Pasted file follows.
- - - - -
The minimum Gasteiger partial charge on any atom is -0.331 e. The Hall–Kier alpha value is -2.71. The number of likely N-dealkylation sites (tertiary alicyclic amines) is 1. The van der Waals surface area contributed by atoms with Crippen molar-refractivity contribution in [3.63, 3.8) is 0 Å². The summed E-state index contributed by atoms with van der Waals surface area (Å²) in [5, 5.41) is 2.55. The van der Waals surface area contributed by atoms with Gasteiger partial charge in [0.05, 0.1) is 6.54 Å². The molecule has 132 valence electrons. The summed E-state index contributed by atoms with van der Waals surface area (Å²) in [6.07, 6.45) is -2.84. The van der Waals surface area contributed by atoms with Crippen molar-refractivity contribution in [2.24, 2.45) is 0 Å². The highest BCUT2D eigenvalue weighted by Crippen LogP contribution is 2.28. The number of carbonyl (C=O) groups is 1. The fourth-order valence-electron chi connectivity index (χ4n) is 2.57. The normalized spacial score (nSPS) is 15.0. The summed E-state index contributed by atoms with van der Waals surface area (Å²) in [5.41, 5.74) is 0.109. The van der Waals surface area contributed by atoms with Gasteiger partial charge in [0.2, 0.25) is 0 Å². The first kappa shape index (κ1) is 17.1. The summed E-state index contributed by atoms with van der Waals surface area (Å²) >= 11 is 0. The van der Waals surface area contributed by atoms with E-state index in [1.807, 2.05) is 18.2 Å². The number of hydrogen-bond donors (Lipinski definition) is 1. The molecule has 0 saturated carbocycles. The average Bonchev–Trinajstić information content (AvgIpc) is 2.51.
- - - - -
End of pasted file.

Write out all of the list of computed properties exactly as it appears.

The minimum Gasteiger partial charge on any atom is -0.331 e. The Hall–Kier alpha value is -2.71. The number of likely N-dealkylation sites (tertiary alicyclic amines) is 1. The van der Waals surface area contributed by atoms with Crippen molar-refractivity contribution in [3.63, 3.8) is 0 Å². The summed E-state index contributed by atoms with van der Waals surface area (Å²) in [5, 5.41) is 2.55. The van der Waals surface area contributed by atoms with Gasteiger partial charge in [0.05, 0.1) is 6.54 Å². The molecule has 132 valence electrons. The summed E-state index contributed by atoms with van der Waals surface area (Å²) in [6.07, 6.45) is -2.84. The van der Waals surface area contributed by atoms with Crippen molar-refractivity contribution in [2.24, 2.45) is 0 Å². The highest BCUT2D eigenvalue weighted by Crippen LogP contribution is 2.28. The number of carbonyl (C=O) groups is 1. The fourth-order valence-electron chi connectivity index (χ4n) is 2.57. The normalized spacial score (nSPS) is 15.0. The summed E-state index contributed by atoms with van der Waals surface area (Å²) in [5.41, 5.74) is 0.109. The van der Waals surface area contributed by atoms with Gasteiger partial charge in [0.2, 0.25) is 0 Å². The first kappa shape index (κ1) is 17.1. The summed E-state index contributed by atoms with van der Waals surface area (Å²) >= 11 is 0. The van der Waals surface area contributed by atoms with E-state index in [1.807, 2.05) is 18.2 Å². The number of hydrogen-bond donors (Lipinski definition) is 1. The molecule has 0 saturated carbocycles. The average Bonchev–Trinajstić information content (AvgIpc) is 2.51.